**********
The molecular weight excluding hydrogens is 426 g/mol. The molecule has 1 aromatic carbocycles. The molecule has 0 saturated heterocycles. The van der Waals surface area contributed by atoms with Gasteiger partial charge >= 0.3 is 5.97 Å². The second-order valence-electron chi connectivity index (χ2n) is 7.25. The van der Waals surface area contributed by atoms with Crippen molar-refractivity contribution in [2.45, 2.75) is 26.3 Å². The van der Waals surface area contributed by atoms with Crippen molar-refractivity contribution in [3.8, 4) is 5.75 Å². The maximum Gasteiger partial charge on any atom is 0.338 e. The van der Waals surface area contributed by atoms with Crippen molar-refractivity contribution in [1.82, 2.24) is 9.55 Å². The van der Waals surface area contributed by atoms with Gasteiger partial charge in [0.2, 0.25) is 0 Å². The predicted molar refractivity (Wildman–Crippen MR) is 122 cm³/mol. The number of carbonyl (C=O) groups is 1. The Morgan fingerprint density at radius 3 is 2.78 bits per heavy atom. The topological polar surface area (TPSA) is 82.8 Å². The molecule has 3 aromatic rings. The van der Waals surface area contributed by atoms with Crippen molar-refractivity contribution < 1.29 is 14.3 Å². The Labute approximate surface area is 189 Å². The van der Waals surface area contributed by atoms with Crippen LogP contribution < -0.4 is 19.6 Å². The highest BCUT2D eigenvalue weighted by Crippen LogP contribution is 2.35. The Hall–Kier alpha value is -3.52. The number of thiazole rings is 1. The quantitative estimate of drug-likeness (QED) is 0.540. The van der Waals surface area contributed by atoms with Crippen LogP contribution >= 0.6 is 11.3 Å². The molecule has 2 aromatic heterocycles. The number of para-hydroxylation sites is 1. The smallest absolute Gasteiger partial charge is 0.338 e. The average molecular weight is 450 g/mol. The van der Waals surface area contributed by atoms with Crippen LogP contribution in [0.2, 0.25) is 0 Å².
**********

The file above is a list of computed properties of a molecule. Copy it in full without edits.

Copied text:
The molecular weight excluding hydrogens is 426 g/mol. The molecule has 1 aromatic carbocycles. The molecule has 0 saturated heterocycles. The van der Waals surface area contributed by atoms with Gasteiger partial charge >= 0.3 is 5.97 Å². The second-order valence-electron chi connectivity index (χ2n) is 7.25. The van der Waals surface area contributed by atoms with Crippen molar-refractivity contribution in [2.45, 2.75) is 26.3 Å². The van der Waals surface area contributed by atoms with Crippen molar-refractivity contribution in [3.8, 4) is 5.75 Å². The maximum Gasteiger partial charge on any atom is 0.338 e. The van der Waals surface area contributed by atoms with Crippen molar-refractivity contribution in [1.82, 2.24) is 9.55 Å². The van der Waals surface area contributed by atoms with Gasteiger partial charge in [0.2, 0.25) is 0 Å². The predicted molar refractivity (Wildman–Crippen MR) is 122 cm³/mol. The number of carbonyl (C=O) groups is 1. The Morgan fingerprint density at radius 3 is 2.78 bits per heavy atom. The topological polar surface area (TPSA) is 82.8 Å². The molecule has 3 aromatic rings. The van der Waals surface area contributed by atoms with Crippen molar-refractivity contribution < 1.29 is 14.3 Å². The Labute approximate surface area is 189 Å². The van der Waals surface area contributed by atoms with Crippen LogP contribution < -0.4 is 19.6 Å². The highest BCUT2D eigenvalue weighted by Crippen LogP contribution is 2.35. The Hall–Kier alpha value is -3.52. The number of thiazole rings is 1. The quantitative estimate of drug-likeness (QED) is 0.540. The van der Waals surface area contributed by atoms with Crippen LogP contribution >= 0.6 is 11.3 Å². The molecule has 2 aromatic heterocycles. The number of para-hydroxylation sites is 1. The smallest absolute Gasteiger partial charge is 0.338 e. The average molecular weight is 450 g/mol. The van der Waals surface area contributed by atoms with Crippen LogP contribution in [0.2, 0.25) is 0 Å².